The Fox School of Business’s online MBA is no longer ranked first in the nation after the business school “significantly overstated” data from 2017 to the U.S. News & World Report, according to a release from the outlet.
Fox self-reported the data error, and the program is now unranked for 2018.
According to Inside Higher Ed, part of the ranking formula gives extra weight to schools that had at least 75 percent of its new students submit their standardized test scores.
New students can report the results of standardized tests, like the GMAT or GRE. Fox said it submitted results from 100 percent of its new students, but in reality only 20 percent reported these results.
There were 255 entrants in the program this year.
The school originally submitted the data in Summer and Fall 2017 and “completed the data verification process, assuring U.S. News that the data were accurate,” according to the release. Fox then submitted its accurate data to be reviewed.
“It was our hope U.S. News & World Report would recalculate its rankings based upon the submission of revised data,” reads a statement from Fox Dean Moshe Porat. “However, we accept the U.S. News & World Report decision.”
It is unclear exactly how the error occurred, but, according to the statement, Temple has hired an outside firm “to review all of our school’s data reporting processes, including what happened in this instance, and to make appropriate recommendations.”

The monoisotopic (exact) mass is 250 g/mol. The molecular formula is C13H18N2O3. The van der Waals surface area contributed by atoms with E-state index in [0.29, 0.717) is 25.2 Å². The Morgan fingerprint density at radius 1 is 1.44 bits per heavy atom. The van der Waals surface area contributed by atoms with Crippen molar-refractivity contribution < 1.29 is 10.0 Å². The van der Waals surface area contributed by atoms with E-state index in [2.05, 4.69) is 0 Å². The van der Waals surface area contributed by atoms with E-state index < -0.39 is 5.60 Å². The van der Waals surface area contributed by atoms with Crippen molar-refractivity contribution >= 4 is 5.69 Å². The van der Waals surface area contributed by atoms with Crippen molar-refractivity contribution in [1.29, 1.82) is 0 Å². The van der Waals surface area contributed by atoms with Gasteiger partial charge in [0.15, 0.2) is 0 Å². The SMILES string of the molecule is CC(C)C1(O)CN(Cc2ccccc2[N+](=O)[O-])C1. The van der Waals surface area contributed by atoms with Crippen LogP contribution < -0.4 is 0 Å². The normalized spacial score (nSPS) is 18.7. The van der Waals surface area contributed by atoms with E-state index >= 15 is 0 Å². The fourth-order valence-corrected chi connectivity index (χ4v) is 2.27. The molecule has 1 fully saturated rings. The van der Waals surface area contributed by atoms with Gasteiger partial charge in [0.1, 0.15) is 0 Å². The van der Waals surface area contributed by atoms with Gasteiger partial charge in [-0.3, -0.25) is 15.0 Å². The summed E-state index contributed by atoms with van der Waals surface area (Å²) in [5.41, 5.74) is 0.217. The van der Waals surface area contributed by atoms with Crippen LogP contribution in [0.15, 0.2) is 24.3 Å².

The statement did not name the firm that will investigate.
The school will remain unranked until the 2019 Online MBA rankings are released, as long as Fox confirms its next batch of data.
On Thursday, President Richard Englert started “the wheels turning” to bring in an independent reviewer to analyze the Online MBA information, a university spokesperson wrote in a statement. It will be a “comprehensive look” at the 2018 submission and prior years.
“The results of that review will go to the President, and he will take appropriate action based on those results,” the spokesperson added.
In the days since the U.S. News & World Report issued its release, questions have been raised by higher education outlets like Inside Higher Ed and Poets & Quants, a site that focuses on businesses schools.
A report by Poets & Quants found that Temple reported that 100 percent of its students had submitted test scores not only in 2017, but also the three years prior. But in 2013, it had only reported 25 percent of its students’ scores.
“Administrators at other schools say it would have been improbable, if not impossible, for a school to go from 25% to 100% in a single year between 2013 and 2014, or for that matter, to go to 19.6% this past year from 100% a year earlier,” Poets & Quants reported.
Gillian McGoldrick contributed reporting